By: F. Scott Fitzgerald
Publication Date: May 2013
Reviewed by: Ellen Feld
Review Date: April 24, 2013
With all the hype surrounding the release of yet another Big Screen version of F. Scott Fitzgerald’sThe Great Gatsby, it’s no surprise that other works of Fitzgerald’s are being re-released. As a fan of the author, this thrills me no end. So when Gatsby Girls came in for review, I grabbed it, hunkered down in my favorite over-sized chair, and started reading. What a delight!
Gatsby Girls features eight short stories that Fitzgerald wrote in the 1920s for the Saturday Evening Post. These were the first of 68 stories of Fitzgerald’s that the Post published, and they all feature strong, carefree women. These characters were the inspiration for the “Flapper” – the romantic version of the 20s girl who has been popularized through the years in both movies and books.
The first story, “Head and Shoulders” (my favorite of the group), introduces the reader to Horace Tarbox, an intellectual young man busy with his studies. He meets, and falls in love with, Marcia Meadow, a singer at the local theater. This appears to be a simple story of ‘opposites attract’ featuring the studious Horace, and the free-wheeling actress Marcia. She dubs them “Head and Shoulders” for the odd pairing of one with brains and one with “shoulders” (a dancer who swings her shoulders). But as the story progresses, an unexpected twist sees that fate reversed. Another favorite (although I enjoyed them all) was “The Ice Palace.” In this tale, we meet Sally Carrol Happer, a young woman from Georgia. She’s bored with the quiet, dull life she has known and has decided to marry a northern man. When she travels north to meet his family, well, let’s just say winter is NOT the time for a Southern gal to travel north.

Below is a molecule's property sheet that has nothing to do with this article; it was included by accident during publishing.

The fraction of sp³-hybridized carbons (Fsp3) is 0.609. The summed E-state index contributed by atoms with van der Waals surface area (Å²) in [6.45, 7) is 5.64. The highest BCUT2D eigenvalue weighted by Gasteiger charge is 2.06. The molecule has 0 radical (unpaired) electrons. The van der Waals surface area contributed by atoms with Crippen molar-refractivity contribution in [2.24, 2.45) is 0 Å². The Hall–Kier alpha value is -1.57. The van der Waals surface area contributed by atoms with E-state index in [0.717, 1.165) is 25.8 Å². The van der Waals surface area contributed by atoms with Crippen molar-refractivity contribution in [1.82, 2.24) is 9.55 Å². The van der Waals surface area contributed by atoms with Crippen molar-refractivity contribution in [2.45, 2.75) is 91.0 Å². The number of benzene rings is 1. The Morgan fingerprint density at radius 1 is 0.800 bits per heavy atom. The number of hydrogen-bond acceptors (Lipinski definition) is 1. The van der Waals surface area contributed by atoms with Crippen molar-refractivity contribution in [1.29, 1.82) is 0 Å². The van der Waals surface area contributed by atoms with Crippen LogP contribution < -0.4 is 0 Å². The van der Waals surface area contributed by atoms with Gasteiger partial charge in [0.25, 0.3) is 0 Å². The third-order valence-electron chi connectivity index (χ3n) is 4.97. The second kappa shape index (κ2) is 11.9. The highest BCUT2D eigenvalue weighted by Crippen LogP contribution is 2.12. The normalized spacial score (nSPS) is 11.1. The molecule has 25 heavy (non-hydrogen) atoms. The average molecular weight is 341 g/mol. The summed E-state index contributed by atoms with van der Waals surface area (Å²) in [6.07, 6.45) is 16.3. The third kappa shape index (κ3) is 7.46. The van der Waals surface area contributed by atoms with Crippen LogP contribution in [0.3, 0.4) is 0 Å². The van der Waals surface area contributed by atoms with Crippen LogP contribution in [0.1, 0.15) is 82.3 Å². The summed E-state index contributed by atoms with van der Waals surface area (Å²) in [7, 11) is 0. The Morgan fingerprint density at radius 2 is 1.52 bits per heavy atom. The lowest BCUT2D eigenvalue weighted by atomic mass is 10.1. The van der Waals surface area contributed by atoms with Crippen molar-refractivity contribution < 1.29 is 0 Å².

If you’re a fan of F. Scott Fitzgerald and have never read these stories – or even if you have – you’ll want to get a copy of this book. Along with the stories, the original illustrations from the Post are included as well as two appendixes, one that has reproduced all the stories as they first appeared in the Post, complete with ads, and again, with the illustrations. It’s worth the time just to enjoy the ads of the 1920s! The second appendix is of all the illustrations, enlarged a bit for easier viewing.
If you’ve never read any work of F. Scott Fitzgerald, what are you waiting for? The writing is exquisite, so descriptive and inviting. Impress your friends with knowledge of these stories – and I’m willing to bet you will discover a “new,” favorite author too.
At the front of the book is a brief biography that Fitzgerald wrote about himself for a weekly feature in the Post. This is followed by a brief history of the author’s time at the Post, including his salary (he went from $400/story to $4000/story!), critics’ opinions of the stories and his friends’ reactions, as well as a look at the popularity of his work. Before each story is a brief history of that tale, when it was published and a few other facts the reader will likely find interesting.
Quill says: Get ready for the “new” Great Gatsby by sinking into your favorite chair and getting lost in this “new” offering of short stories. They are a wonderful, enjoyable view into the world of 1920s Flappers and a country springing to life after a devastating war.